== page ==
After that, Mom went to a place called the Gardner Junction.  This was a very important spot on the Oregon, California, and Santa Fe Trails because it was where the Independence Route finally joined up with the Westport Route.  And also, this is where the Santa Fe Trail split off and went south.  At this spot, there is a special little park now, and it has several historical markers, which the people on the tour will be able to get off the bus and go read.

Meanwhile, the Real, Exact Spot where the two routes came together is only maybe a couple of hundred yards away, on somebody's farm.  If you look up this dirt road to the top of the little hill, you will see the Real, Exact Junction, because that's where it was.  Also, you will see a field of dead corn, which is how all the corn really looks everywhere except at the Mahaffie farm.

In fact, if you want to buy 50 acres of dried-up corn for yourself, here's some that is for sale.  You could make fodder out of it, and then plant some corn again next year, and if there is any rain, you might have better luck.  Or maybe you could plant soy beans, since that is a crop that is still green.  At least so far.

Of course, the reason everything is so dried up and dead is because of The Drought, which I told you about in a previous entry.  Mom took a picture of a big crack in the ground, and she put her foot in the picture so that it's easier to see the size of the crack.  Luckily, there aren't any cracks yet that are big enough for a person or dog to fall into, but that could still happen, if we don't get rain pretty soon.

Lanesfield School

Here's a photo of Lanesfield schoolhouse, which is on the National Register of Historic Places.  This school cost $1,000 to build in 1869.  The enrollment started out at 69 children, in all different grades.  After a few years, the town of Lanesfield moved two miles away, so it could be closer to the train depot.  This turned the school into a rural school instead of a town school.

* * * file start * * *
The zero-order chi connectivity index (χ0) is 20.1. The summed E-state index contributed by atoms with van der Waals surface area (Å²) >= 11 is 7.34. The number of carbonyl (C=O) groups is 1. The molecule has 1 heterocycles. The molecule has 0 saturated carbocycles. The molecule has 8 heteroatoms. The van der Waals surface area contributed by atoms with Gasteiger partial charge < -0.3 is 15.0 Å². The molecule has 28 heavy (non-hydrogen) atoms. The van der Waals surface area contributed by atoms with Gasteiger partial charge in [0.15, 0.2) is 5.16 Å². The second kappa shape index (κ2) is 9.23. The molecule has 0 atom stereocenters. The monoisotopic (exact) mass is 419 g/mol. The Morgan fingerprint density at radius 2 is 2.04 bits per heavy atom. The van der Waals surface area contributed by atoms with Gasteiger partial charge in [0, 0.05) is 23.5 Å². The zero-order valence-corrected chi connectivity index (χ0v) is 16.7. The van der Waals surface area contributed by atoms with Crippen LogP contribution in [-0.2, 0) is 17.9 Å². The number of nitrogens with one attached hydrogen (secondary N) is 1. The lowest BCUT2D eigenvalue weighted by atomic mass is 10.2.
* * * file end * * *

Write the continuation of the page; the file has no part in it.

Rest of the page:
Inside the school

Lanesfield School stayed open until 1963, and then it was closed.  But some people wanted to save it as a museum, and that's what they did.  In 1967, it opened up again as part of the Johnson Country Museum.  By 1987, the building was getting really run down, so it was repaired and made to look like it had back in 1904.

The outhouse, which has two seats

Lots of kids in the 4th and 5th grades visit Lanesfield School every year, and they get to find out what it was like being a student in a one-room school back in 1904.  When Mom was there, she didn't go inside the schoolhouse because it wasn't open, but she walked around and looked in the windows.  At least that's more than the bus tour people will do.  They just have to stay on the bus and gawk out the window.  But a lot of those people are old, so they have probably seen a one-room schoolhouse sometime in their lives already.

And finally, here is a marker that the Daughters of the American Revolution put up to show that the Santa Fe Trail went through the town of Lanesfield.  The DAR really likes to put up markers, and you will see these markers at all sorts of historic spots.  Mom could join the DAR if she wanted to, because she has at least one ancestor who fought in the Revolution, but Mom thinks maybe she has enough groups to worry about already!